Hi all,

Thanks Nathan for sending this email. What you wrote correctly summed up my argument.

I would like to add something here.

I think the fundamental inconsistency comes from the way that an array is plotted in matplotlib (maybe it is just imshow?). In yt, I always index an array by data[ix,iy]. So the first index corresponds to x-axis, and the second index corresponds to y-axis. Therefore, if I specify a 2-d array with shape (4, 2), I expect the array to have 4 pixels in x-axis and 2 pixels in y-axis. I think this behavior is what most people would expect. However, if I pass the (4, 2) array into imshow with origin="lower", the first axis is actually plotted vertically, i.e. 4 pixels vertically and 2 pixels horizontally. In order to match the common sense of most people that x-axis (first axis) should be plotted horizontally, yt transposes the ImageArray, which comes from FixedResolutionBuffer that is also transposed.

Now we are trapped with two different conventions:




When a user wants to access deeper data like the FRB, different conventions will be encountered and likely cause confusions.

For example, if I specify

size = (nx, ny) - the argument in PlotWindow.set_buff_size
resolution = (nx, ny) - the argument in YTSelectionContainer2D.to_frb

The resulting FRB and ImageArray will have the shape (ny, nx). This is what prompted the issue 1709 and Nathan's PR1710.
And I agree that this is not a behavior that people would expect.

I feel that what we should really do is to unify all the conventions, letting FRB and the ImageArray both be indexed by [ix, iy] and have the shape (nx, ny). Then, at the very end when the ImageArray is passed to imshow, we transpose it there (in visualization/base_plot_types.py:ImagePlotMPL). This would, of course, require a lot of work. But in my opinion, the unification would give us much more consistency throughout the yt code.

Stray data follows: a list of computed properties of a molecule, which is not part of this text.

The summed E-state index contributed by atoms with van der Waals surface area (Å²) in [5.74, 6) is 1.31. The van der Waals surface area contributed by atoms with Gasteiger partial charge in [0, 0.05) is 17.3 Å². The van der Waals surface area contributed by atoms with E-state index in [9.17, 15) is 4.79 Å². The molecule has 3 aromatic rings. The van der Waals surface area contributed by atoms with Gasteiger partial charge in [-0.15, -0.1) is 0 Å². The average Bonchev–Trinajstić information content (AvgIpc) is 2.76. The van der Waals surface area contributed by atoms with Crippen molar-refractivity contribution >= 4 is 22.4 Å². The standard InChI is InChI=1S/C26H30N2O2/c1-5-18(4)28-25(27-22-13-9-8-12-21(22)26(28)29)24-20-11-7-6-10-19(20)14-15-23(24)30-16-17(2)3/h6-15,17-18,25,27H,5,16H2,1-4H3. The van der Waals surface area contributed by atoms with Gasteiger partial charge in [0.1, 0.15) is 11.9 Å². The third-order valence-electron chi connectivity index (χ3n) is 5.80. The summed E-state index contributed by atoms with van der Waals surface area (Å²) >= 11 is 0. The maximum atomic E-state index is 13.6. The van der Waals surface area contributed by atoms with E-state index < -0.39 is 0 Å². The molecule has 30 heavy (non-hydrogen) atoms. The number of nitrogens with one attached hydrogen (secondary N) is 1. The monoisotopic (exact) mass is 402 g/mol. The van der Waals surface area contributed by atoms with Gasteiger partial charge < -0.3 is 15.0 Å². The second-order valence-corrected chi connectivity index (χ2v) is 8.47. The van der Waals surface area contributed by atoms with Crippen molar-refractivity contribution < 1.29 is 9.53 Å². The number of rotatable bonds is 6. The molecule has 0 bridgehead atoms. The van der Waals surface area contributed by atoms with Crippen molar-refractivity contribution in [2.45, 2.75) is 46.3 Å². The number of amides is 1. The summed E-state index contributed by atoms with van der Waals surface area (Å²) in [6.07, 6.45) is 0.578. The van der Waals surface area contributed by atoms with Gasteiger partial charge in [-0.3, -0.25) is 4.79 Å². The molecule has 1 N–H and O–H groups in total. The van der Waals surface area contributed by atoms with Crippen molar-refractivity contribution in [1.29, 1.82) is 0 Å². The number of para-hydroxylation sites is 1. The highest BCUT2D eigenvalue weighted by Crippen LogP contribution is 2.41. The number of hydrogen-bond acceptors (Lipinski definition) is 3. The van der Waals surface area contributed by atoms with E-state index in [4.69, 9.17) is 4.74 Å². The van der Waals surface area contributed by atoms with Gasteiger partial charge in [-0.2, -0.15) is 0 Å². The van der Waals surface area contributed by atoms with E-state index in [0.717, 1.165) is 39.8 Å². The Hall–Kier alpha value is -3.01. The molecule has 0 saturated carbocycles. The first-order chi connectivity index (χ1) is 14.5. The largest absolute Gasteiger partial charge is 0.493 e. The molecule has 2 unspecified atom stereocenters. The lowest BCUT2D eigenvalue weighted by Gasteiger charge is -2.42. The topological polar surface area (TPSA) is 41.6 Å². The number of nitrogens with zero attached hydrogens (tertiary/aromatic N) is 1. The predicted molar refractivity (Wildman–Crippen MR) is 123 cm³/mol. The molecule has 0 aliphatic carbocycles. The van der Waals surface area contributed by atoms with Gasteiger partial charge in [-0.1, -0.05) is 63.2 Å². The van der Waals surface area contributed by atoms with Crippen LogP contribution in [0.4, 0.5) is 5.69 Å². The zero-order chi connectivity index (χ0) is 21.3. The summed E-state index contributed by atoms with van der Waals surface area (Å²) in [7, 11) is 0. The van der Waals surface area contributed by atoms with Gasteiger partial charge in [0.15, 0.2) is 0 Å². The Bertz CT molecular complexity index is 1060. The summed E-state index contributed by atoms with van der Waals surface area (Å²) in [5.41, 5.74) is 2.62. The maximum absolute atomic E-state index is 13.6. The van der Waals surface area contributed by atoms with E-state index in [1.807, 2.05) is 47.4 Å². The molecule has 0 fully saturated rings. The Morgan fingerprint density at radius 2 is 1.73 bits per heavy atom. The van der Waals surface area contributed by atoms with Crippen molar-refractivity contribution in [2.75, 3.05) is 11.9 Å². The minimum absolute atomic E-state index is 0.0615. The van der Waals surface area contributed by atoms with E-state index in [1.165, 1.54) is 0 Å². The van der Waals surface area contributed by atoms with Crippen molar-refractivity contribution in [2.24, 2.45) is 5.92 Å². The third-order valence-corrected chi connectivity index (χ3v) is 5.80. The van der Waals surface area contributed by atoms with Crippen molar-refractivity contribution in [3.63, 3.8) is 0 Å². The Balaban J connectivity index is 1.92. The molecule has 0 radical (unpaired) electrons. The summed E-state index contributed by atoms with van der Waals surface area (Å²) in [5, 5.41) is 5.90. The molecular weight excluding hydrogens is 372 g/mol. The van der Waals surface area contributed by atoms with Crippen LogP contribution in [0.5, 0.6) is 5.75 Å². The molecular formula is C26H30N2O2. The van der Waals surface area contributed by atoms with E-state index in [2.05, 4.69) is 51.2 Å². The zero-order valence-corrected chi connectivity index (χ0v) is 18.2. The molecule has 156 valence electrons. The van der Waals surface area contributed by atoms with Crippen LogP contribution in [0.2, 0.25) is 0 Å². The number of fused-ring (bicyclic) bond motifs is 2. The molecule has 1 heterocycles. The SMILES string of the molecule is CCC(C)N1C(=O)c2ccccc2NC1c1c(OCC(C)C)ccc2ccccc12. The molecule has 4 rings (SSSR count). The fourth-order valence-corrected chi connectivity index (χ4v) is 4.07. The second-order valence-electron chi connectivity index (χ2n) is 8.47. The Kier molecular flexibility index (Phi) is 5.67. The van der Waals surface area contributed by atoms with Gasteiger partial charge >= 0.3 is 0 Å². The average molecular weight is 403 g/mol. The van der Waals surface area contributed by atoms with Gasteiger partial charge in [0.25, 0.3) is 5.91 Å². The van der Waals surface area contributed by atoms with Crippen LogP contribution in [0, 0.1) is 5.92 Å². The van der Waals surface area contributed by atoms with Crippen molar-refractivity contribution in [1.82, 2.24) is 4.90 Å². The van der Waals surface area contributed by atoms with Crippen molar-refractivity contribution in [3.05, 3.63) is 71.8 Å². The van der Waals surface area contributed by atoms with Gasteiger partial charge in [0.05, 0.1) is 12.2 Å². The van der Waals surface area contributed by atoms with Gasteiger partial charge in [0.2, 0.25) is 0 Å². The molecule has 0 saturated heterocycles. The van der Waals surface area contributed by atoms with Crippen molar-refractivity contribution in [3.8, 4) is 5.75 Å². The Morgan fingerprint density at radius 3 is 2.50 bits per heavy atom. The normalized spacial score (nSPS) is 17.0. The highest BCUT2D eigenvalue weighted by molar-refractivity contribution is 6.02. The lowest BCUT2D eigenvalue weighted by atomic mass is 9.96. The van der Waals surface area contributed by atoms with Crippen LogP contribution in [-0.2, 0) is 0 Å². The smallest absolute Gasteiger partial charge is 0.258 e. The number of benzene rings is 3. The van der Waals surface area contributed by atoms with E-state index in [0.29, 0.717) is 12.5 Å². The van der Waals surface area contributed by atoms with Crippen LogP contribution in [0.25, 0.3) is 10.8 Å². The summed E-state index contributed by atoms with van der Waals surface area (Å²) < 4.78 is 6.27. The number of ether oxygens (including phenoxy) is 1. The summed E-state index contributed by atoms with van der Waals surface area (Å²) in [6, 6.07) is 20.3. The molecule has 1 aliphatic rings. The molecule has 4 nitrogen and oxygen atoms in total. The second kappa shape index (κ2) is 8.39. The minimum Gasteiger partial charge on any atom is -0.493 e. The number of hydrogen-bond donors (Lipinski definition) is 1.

On Thu, Mar 1, 2018 at 1:37 AM, Nathan Goldbaum <nathan12343@gmail.com> wrote:
Hi all,

Yi-Hao and I have been arguing in a pull request since this afternoon. I think we're having a tough time coming to an agreement about how to move this discussion forward so I thought I'd bring this discussion to the mailing list. For reference, this came up in PR 1710: https://github.com/yt-project/yt/pull/1710.

I'm going to try to summarize the issue, my opinion, and YI-Hao's opinion. Yi-Hao, please let me know if you feel like I'm mischaracterizing your position.

Our disagreement boils down to this test script:

    import yt
    import numpy as np
    arr = np.arange(8).reshape(4, 2, 1)
    data = dict(density=arr)

    ds = yt.load_uniform_grid(data, arr.shape)

    slc = ds.slice('z', 0.5)
    slc_frb = slc.to_frb(1, (4, 2))

    dens_image = slc_frb['density']

This script currently prints:

    (2, 4)
    [[ 0.  2.  4.  6.]
     [ 1.  3.  5.  7.]] g/cm**3

I think that the fact that the resolution argument of the to_frb call was (4, 2) means that I want an image with a shape (4, 2). But right now yt gives me an image with shape (2, 4). My pull request makes it so you get an image back with shape (4, 2).

Yi-Hao correctly points out that the current behavior of yt gives a gives a pixelization that happens to exactly match the discretization of the data loaded into the yt dataset and he wants to keep that property.  Unfortunately, with my pull request the same script would print:

    (4, 2)
    [[ 1.  5.]
     [ 1.  5.]
     [ 2.  6.]
     [ 2.  6.]] g/cm**3

So now the image's shape is correct, but the pixelization is no longer "natural" because this corresponds to 2 pixels along the x direction and 4 along y.

I *can* get a "natural" pixelization if I tell yt to flip what it calls the "x" and "y" axes:

    ds.coordinates.x_axis[2] = 1
    ds.coordinates.y_axis[2] = 0

If I add the above two lines to the script before calling to_frb, I get the following output:

    (4, 2)
    [[ 0.  1.]
     [ 2.  3.]
     [ 4.  5.]
     [ 6.  7.]] g/cm**3

This is again a "natural" pixelization because we have 4 pixels along y and 2 along x. However I don't think that's particularly useful since most people will want to make z-projections and slices with x plotted horizontally and y vertically.

Unfortunately there's just a basic issue here with how to interpret the shape of an image geometrically on a plot.

I have a feeling like Yi-Hao and I are a bit too close to this to resolve the issue either way. I'm hoping at least one person can weigh in with an opinion so we can find a way forward here.


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